A Minneapolis assistant city attorney who works alongside police officers has reached a $32,500 settlement with the city after learning that more than 100 officers had snooped into her driver’s license file.
The City Council approved the settlement last week after Paula Kruchowski’s attorney wrote in a notice of claim ¬letter — which typically precedes a lawsuit — that she had been “oogled [sic] by scores of men.”
This apparently all stems from the federal Driver’s Privacy Protection Act which allows for penalties of $2,500 per unauthorized use of state driver’s license data, of which gratuitous “oogling” of the driver’s license picture apparently constitutes. For whatever reason, the desperate, voyeuristic police officers committing the violations can pass the bill along to the taxpayers.
The Kruchowski oogling (which sounds like the title of the next Robert Ludlum thriller) is but a mere pixel in the obscene mosaic that is the raid on the public treasury that this law, and our public servants’ behavior, is causing. The queen of being illegally seen, so far, is former police officer Anne Rasmusson, who
“It’s potentially hundreds of millions of dollars [in government liabilities],” [Governor Mark Dayton] said. He added that it will ultimately be up to a jury or judge to decide the extent of the damages, “but given the number of … individuals whose information and privacy has been violated, it’s pretty significant.”
And that’s from Mark Dayton, an expert in wasting hundreds of millions of taxpayer dollars.
The stinger in all of this is that we’re paying all of this money so these government officials can look at pictures of attractive women. It’s almost as if these people missed the fact that there are other information outlets available that already provide this service (and according to reports, more), with virtually no associated legal exposure to the taxpayers. Have you people heard of the Internet? Forget the Internet, have you heard of Guttenberg and movable type?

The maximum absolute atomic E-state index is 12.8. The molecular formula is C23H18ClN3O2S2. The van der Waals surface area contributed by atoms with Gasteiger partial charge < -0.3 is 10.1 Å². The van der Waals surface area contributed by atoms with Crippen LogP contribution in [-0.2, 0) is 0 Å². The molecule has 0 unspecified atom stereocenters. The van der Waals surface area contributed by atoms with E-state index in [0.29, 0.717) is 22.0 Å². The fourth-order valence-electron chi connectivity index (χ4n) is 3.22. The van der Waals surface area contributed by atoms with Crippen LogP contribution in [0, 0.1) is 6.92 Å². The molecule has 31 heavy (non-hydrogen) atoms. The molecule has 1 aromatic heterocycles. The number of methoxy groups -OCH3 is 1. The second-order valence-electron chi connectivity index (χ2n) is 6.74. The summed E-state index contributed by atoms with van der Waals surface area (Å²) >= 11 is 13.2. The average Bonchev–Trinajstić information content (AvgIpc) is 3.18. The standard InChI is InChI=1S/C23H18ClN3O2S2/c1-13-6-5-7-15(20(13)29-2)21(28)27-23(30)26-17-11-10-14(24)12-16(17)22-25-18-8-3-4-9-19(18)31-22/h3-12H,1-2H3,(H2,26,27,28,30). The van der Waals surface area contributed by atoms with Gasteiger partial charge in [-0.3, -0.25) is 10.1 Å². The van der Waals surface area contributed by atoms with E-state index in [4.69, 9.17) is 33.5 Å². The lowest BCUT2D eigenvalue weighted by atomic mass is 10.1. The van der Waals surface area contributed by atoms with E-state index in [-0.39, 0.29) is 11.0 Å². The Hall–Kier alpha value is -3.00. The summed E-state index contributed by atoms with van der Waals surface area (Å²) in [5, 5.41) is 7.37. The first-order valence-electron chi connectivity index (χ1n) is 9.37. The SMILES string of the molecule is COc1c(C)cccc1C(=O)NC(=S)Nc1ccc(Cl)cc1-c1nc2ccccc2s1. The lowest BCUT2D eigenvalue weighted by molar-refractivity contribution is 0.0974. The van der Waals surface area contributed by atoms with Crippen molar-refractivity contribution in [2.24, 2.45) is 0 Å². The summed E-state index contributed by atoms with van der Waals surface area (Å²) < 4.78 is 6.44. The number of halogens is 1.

So exactly what are we taxpayer’s getting for our money? While I cannot access driver’s license photos, utilizing these other mysterious means of photo acquisition, here’s a publicly available picture of the $32,000 woman, Paula Kruchowski:
Really, 32 large for that, officers of the Minneapolis PD? Hope you enjoyed it.
How about the Million Dollar woman, Ann Rasmusson?
Boom! You’re not going to see that on a driver’s license. Unless you need a special license to drive a jet ski in the Tropicana’s new water show tribute to Cagney and Lacey. Actually, it looks like Ms. Rassmusson got her license portrait taken while wearing her uniform and a million dollar smile. We can only imagine the smile she’s wearing now, post settlement.
Needless to say, this cannot continue. Or can it? Breaking news from just last week:
On Tuesday, however, a federal lawsuit was filed by another female officer against about 50 municipalities, ¬ including Minneapolis.
The suit in U.S. District Court in Minneapolis by attorneys for Amy Krekelberg, a Minneapolis police officer, alleges that officers with more than 40 municipalities illegally viewed her private driver’s license data nearly 1,000 times since 2003.
A potential fine of $2.5 million, all for the pleasure of seeing a variation of this.
I know beauty is subjective, but in my opinion the collective value of gawking at all twelve of those people isn’t worth $2.5 million.
If our public servants are incapable of controlling themselves, then it is our duty as citizens to assist. To the desperate out there who absolutely, positively have to see a headshot of some fellow officer or attorney or meter maid or steno pool typist, I offer the services of Fraters Libertas. We’ll do the Google legwork, and have it shipped to you within 30 minutes of receipt of any valid requests. And we’ll only charge 10% of the normal fine you would be assessed for pursuing these images via your traditional means. That’s a 90% savings to the taxpayers. No need to thank us, we asked not what our country can do for us, but what we can do for the country, and this is what we came up with.